The Trojan Horse in Obama's Health Plan

When the Part D program was first being implemented in 2005, there was a lot of talk about the legislation's "fallback" option.

The Medicare Modernization Act contained a provision that allowed the government to set up a federally chartered drug plan in any market that had fewer than two commercial entrants. These "fallback" plans would be privately run. But Medicare would stand them up. These "fallback" plans would get more favorable financial terms in order to entice them into what are judged to be less appealing markets.

Regulations make the plan's state based insurance exchange a tough commercial opportunity.

Democratic critics of Part D argued that the program itself was so cumbersome, so financially unattractive, and so poorly designed--that Medicare would need to stand up a whole series of these fallback options to serve beneficiaries. Or else, critics said, Medicare would choose to establish only a dozen or so "regions" so that each of the "markets" were sufficiently large to ensure two commercial entrants.

All of that turned out to be far from the reality.

Hundreds of companies entered the program. There were so many plans available, that criticism soon turned to the "confusion" consumers confronted choosing from among so many options.

The marketplace for Part D plans has since consolidated, there are fewer offerings today and prices have stayed low. The program's competitive forces have driven down bids to a tight cluster. But this history bears reminding.

The point is that the legislation assured early success by intent. Risk corridors and other measures were designed to reduce the financial gamble. Hundreds of companies saw the opportunity and took advantage of it. Competitive elements assured that any excess profits were soon erased.

It's hard to say that the same holds true for the Obama health plan. Regulations make the plan's state based insurance exchange a tough commercial opportunity. Rather than make the market easy to enter, and then rely on competitive forces to drive down profits (and rates), the Obama plan uses up-front regulation to keep the economics low from the outset--maybe too low to cover costs.

The upshot is many plans may choose to stay out of this program.

A defining moment may come this Fall, when the Department of Health and Human Services releases regulations defining how much premium revenue plans can spend on overhead costs and take as profits. The prospect is that this regulated "floor" on insurers' "medical loss ration"--the quotient of premium revenue spent paying medical claims--will be defined too narrowly. If HHS goes this route, it could make it hard for plans to divert enough revenue to cover their overhead costs.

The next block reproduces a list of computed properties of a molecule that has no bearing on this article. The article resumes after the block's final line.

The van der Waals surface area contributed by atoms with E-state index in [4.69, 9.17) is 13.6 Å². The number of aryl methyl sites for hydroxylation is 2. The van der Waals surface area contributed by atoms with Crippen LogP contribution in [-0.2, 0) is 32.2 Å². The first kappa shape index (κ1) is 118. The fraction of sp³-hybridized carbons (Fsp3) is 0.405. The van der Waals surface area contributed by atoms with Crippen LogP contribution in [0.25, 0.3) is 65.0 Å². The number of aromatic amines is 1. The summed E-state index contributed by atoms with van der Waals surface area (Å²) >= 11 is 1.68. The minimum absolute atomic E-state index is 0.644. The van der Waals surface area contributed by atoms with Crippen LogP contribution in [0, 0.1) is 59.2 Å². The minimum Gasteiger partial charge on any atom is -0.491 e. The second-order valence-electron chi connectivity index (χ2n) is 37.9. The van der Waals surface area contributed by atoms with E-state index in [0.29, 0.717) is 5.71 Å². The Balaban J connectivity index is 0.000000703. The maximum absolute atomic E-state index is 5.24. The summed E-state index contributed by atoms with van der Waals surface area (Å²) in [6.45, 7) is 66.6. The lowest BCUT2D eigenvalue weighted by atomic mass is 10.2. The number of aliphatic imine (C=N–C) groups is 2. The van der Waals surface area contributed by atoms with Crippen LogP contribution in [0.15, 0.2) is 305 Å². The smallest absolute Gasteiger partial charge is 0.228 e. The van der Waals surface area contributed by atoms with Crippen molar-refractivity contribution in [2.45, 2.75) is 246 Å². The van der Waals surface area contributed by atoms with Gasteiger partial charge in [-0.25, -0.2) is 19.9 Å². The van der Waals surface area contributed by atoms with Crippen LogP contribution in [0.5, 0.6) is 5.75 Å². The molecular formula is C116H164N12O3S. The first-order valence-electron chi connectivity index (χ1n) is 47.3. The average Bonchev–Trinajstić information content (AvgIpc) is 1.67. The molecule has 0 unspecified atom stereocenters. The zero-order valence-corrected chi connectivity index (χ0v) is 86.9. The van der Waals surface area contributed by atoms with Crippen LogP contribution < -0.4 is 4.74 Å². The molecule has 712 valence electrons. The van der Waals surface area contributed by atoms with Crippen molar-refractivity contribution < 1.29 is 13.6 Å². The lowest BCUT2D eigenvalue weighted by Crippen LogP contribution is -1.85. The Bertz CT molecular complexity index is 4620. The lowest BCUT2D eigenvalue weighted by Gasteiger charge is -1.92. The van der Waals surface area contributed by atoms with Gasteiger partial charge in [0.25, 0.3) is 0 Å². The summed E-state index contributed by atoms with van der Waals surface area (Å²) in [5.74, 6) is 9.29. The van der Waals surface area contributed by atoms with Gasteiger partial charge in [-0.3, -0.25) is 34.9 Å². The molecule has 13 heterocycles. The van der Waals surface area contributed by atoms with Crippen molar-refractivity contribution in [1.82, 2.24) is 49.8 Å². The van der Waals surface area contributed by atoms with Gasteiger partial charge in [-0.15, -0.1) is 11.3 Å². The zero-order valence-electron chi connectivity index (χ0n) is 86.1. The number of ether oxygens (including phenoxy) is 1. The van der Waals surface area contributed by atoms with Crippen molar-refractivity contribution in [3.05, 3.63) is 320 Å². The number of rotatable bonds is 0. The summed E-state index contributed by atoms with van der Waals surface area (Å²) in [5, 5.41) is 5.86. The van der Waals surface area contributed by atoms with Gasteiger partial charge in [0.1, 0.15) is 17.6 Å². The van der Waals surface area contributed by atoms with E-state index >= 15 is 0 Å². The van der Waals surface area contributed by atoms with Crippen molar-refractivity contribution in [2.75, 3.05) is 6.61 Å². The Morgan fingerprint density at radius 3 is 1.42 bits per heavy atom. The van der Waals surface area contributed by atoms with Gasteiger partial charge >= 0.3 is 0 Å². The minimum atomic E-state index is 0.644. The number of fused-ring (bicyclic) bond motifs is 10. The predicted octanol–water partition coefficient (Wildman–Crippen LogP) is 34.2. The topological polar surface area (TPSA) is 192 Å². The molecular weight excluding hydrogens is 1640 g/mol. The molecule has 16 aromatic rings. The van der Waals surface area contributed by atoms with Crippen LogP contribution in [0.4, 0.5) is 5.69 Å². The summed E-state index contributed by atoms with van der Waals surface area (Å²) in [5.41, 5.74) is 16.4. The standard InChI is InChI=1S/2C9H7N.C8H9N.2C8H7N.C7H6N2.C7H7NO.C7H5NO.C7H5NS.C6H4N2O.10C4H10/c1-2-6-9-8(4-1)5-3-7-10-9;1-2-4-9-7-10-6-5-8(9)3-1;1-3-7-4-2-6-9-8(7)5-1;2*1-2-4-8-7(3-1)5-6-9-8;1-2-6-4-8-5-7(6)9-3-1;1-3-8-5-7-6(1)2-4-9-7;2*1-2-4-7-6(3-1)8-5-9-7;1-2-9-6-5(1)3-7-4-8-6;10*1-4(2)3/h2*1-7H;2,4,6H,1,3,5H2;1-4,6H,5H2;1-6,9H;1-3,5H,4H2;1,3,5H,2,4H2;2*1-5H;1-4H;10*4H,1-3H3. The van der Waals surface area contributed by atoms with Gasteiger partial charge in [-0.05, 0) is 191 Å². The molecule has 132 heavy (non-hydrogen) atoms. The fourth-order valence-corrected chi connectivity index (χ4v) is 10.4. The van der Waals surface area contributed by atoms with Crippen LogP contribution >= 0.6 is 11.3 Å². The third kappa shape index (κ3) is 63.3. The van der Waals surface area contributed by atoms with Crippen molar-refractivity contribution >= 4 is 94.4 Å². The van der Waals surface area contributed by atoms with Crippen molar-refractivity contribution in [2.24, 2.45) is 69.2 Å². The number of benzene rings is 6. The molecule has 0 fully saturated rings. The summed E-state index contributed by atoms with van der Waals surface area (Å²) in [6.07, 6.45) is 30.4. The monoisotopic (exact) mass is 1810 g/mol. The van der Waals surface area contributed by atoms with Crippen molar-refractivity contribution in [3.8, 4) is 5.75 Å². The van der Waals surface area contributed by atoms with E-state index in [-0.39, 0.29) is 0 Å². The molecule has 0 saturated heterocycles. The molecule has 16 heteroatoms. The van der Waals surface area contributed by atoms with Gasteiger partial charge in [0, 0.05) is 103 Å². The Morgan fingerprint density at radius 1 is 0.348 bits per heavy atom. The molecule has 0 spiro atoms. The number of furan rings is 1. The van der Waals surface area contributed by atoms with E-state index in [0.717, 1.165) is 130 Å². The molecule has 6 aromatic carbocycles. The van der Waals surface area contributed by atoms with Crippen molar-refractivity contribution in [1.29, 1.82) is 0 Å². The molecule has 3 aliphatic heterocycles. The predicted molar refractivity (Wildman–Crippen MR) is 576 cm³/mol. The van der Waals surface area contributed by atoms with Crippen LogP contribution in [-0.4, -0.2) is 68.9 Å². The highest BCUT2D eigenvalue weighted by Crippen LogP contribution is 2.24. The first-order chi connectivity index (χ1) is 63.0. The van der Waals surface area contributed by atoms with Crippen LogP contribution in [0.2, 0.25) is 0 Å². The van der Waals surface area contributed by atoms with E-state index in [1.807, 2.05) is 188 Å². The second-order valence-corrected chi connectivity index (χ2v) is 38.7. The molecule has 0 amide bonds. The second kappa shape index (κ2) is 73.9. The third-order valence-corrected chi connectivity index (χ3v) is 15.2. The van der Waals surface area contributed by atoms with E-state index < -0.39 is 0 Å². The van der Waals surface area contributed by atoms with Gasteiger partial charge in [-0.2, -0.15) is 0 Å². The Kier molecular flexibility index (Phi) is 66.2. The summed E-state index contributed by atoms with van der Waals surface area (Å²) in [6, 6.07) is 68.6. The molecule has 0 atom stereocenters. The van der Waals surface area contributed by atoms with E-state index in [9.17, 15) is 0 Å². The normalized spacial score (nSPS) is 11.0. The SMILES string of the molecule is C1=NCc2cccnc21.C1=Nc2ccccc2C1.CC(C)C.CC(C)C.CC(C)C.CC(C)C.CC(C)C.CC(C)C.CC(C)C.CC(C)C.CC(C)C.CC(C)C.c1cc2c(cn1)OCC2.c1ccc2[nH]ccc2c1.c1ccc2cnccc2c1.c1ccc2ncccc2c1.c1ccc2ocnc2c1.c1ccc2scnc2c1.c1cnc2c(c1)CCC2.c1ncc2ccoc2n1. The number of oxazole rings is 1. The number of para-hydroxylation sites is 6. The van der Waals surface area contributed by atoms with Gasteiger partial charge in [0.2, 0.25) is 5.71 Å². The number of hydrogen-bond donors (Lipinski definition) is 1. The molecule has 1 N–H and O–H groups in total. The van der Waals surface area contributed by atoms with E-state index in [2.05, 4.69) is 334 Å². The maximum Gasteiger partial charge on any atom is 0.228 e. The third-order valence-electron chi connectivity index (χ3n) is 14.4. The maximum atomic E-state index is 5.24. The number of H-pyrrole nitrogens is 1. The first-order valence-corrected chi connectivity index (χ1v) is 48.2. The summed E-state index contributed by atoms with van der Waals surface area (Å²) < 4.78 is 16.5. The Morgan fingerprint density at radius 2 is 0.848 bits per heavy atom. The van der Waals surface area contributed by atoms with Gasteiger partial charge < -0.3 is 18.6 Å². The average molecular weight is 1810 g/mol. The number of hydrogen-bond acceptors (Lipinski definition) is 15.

In many markets, the only plan that's offered could well be the government-contracted option offered by the Office of Personnel Management (OPM).

This, in the end, is a Trojan horse lurking inside the Obama health plan. For those who opposed the creation of a government plan, these OPM options may become one by default. Many private insurers may sit this out.

Scott Gottlieb, M.D., is a resident fellow at AEI.

Also Visit
AEIdeas Blog The American Magazine
About the Author

 

Scott
Gottlieb

What's new on AEI

In year four of Dodd-Frank, over-regulation is getting old
image Halbig v. Burwell: A stunning rebuke of a lawless and reckless administration
image Beware all the retirement 'crisis' reports
image Cut people or change how they're paid
AEI on Facebook
Events Calendar
  • 21
    MON
  • 22
    TUE
  • 23
    WED
  • 24
    THU
  • 25
    FRI
Monday, July 21, 2014 | 9:15 a.m. – 11:30 a.m.
Closing the gaps in health outcomes: Alternative paths forward

Please join us for a broader exploration of targeted interventions that provide real promise for reducing health disparities, limiting or delaying the onset of chronic health conditions, and improving the performance of the US health care system.

Monday, July 21, 2014 | 4:00 p.m. – 5:30 p.m.
Comprehending comprehensive universities

Join us for a panel discussion that seeks to comprehend the comprehensives and to determine the role these schools play in the nation’s college completion agenda.

Tuesday, July 22, 2014 | 8:50 a.m. – 12:00 p.m.
Who governs the Internet? A conversation on securing the multistakeholder process

Please join AEI’s Center for Internet, Communications, and Technology Policy for a conference to address key steps we can take, as members of the global community, to maintain a free Internet.

Thursday, July 24, 2014 | 9:00 a.m. – 10:00 a.m.
Expanding opportunity in America: A conversation with House Budget Committee Chairman Paul Ryan

Please join us as House Budget Committee Chairman Paul Ryan (R-WI) unveils a new set of policy reforms aimed at reducing poverty and increasing upward mobility throughout America.

Event Registration is Closed
Thursday, July 24, 2014 | 6:00 p.m. – 7:15 p.m.
Is it time to end the Export-Import Bank?

We welcome you to join us at AEI as POLITICO’s Ben White moderates a lively debate between Tim Carney, one of the bank’s fiercest critics, and Tony Fratto, one of the agency’s staunchest defenders.

No events scheduled this day.
No events scheduled today.
No events scheduled this day.
No events scheduled this day.
No events scheduled this day.